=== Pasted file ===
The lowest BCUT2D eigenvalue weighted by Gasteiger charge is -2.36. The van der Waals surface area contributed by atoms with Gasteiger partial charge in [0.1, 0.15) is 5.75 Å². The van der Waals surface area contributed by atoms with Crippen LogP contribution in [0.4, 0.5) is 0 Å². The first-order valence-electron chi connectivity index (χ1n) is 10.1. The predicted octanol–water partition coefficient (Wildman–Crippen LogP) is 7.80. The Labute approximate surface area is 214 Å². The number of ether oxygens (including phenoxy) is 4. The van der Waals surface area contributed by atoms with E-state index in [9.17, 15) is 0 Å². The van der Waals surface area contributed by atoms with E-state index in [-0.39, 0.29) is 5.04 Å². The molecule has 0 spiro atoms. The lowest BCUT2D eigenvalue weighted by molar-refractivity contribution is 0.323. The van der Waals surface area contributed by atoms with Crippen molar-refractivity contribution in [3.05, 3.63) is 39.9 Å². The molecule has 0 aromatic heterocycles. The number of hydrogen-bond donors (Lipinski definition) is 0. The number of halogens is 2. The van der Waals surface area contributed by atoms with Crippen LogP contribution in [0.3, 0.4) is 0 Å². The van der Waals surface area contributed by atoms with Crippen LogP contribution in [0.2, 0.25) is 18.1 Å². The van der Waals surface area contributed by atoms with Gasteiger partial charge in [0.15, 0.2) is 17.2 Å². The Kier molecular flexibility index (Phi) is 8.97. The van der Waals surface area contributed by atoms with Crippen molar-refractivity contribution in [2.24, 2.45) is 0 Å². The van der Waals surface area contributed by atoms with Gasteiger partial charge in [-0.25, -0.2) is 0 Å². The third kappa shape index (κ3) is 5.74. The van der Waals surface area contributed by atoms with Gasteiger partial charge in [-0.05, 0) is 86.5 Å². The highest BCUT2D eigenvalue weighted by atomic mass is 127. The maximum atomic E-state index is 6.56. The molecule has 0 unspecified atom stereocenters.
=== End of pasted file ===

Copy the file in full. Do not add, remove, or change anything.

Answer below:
The lowest BCUT2D eigenvalue weighted by Gasteiger charge is -2.36. The van der Waals surface area contributed by atoms with Gasteiger partial charge in [0.1, 0.15) is 5.75 Å². The van der Waals surface area contributed by atoms with Crippen LogP contribution in [0.4, 0.5) is 0 Å². The first-order valence-electron chi connectivity index (χ1n) is 10.1. The predicted octanol–water partition coefficient (Wildman–Crippen LogP) is 7.80. The Labute approximate surface area is 214 Å². The number of ether oxygens (including phenoxy) is 4. The van der Waals surface area contributed by atoms with E-state index in [9.17, 15) is 0 Å². The van der Waals surface area contributed by atoms with E-state index in [-0.39, 0.29) is 5.04 Å². The molecule has 0 spiro atoms. The lowest BCUT2D eigenvalue weighted by molar-refractivity contribution is 0.323. The van der Waals surface area contributed by atoms with Crippen molar-refractivity contribution in [3.05, 3.63) is 39.9 Å². The molecule has 0 aromatic heterocycles. The number of hydrogen-bond donors (Lipinski definition) is 0. The number of halogens is 2. The van der Waals surface area contributed by atoms with Crippen LogP contribution in [0.3, 0.4) is 0 Å². The van der Waals surface area contributed by atoms with Crippen LogP contribution in [0.2, 0.25) is 18.1 Å². The van der Waals surface area contributed by atoms with Gasteiger partial charge in [0.15, 0.2) is 17.2 Å². The Kier molecular flexibility index (Phi) is 8.97. The van der Waals surface area contributed by atoms with Crippen molar-refractivity contribution in [2.24, 2.45) is 0 Å². The van der Waals surface area contributed by atoms with Gasteiger partial charge in [-0.25, -0.2) is 0 Å². The third kappa shape index (κ3) is 5.74. The van der Waals surface area contributed by atoms with Gasteiger partial charge in [-0.05, 0) is 86.5 Å². The highest BCUT2D eigenvalue weighted by atomic mass is 127. The maximum atomic E-state index is 6.56. The molecule has 0 unspecified atom stereocenters.